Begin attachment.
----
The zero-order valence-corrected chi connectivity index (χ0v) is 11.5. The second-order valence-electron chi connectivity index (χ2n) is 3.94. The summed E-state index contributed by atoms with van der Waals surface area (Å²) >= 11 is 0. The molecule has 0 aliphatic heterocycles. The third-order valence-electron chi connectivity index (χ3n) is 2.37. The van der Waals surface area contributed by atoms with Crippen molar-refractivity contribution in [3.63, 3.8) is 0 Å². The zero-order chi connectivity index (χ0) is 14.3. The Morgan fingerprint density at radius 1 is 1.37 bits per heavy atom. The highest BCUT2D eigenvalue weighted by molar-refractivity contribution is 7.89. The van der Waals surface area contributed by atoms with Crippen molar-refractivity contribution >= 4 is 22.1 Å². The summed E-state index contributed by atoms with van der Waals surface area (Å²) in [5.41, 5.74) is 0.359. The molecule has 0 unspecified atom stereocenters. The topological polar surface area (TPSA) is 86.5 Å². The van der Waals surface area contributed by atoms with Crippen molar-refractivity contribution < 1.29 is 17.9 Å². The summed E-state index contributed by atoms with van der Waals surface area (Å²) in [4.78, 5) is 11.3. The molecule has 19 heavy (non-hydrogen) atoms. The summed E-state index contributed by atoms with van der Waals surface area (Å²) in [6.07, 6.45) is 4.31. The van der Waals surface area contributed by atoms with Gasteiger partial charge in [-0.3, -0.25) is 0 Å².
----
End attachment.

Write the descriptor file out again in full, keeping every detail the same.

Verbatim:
The zero-order valence-corrected chi connectivity index (χ0v) is 11.5. The second-order valence-electron chi connectivity index (χ2n) is 3.94. The summed E-state index contributed by atoms with van der Waals surface area (Å²) >= 11 is 0. The molecule has 0 aliphatic heterocycles. The third-order valence-electron chi connectivity index (χ3n) is 2.37. The van der Waals surface area contributed by atoms with Crippen molar-refractivity contribution in [3.63, 3.8) is 0 Å². The zero-order chi connectivity index (χ0) is 14.3. The Morgan fingerprint density at radius 1 is 1.37 bits per heavy atom. The highest BCUT2D eigenvalue weighted by molar-refractivity contribution is 7.89. The van der Waals surface area contributed by atoms with Crippen molar-refractivity contribution >= 4 is 22.1 Å². The summed E-state index contributed by atoms with van der Waals surface area (Å²) in [5.41, 5.74) is 0.359. The molecule has 0 unspecified atom stereocenters. The topological polar surface area (TPSA) is 86.5 Å². The van der Waals surface area contributed by atoms with Crippen molar-refractivity contribution < 1.29 is 17.9 Å². The summed E-state index contributed by atoms with van der Waals surface area (Å²) in [4.78, 5) is 11.3. The molecule has 19 heavy (non-hydrogen) atoms. The summed E-state index contributed by atoms with van der Waals surface area (Å²) in [6.07, 6.45) is 4.31. The van der Waals surface area contributed by atoms with Gasteiger partial charge in [-0.3, -0.25) is 0 Å².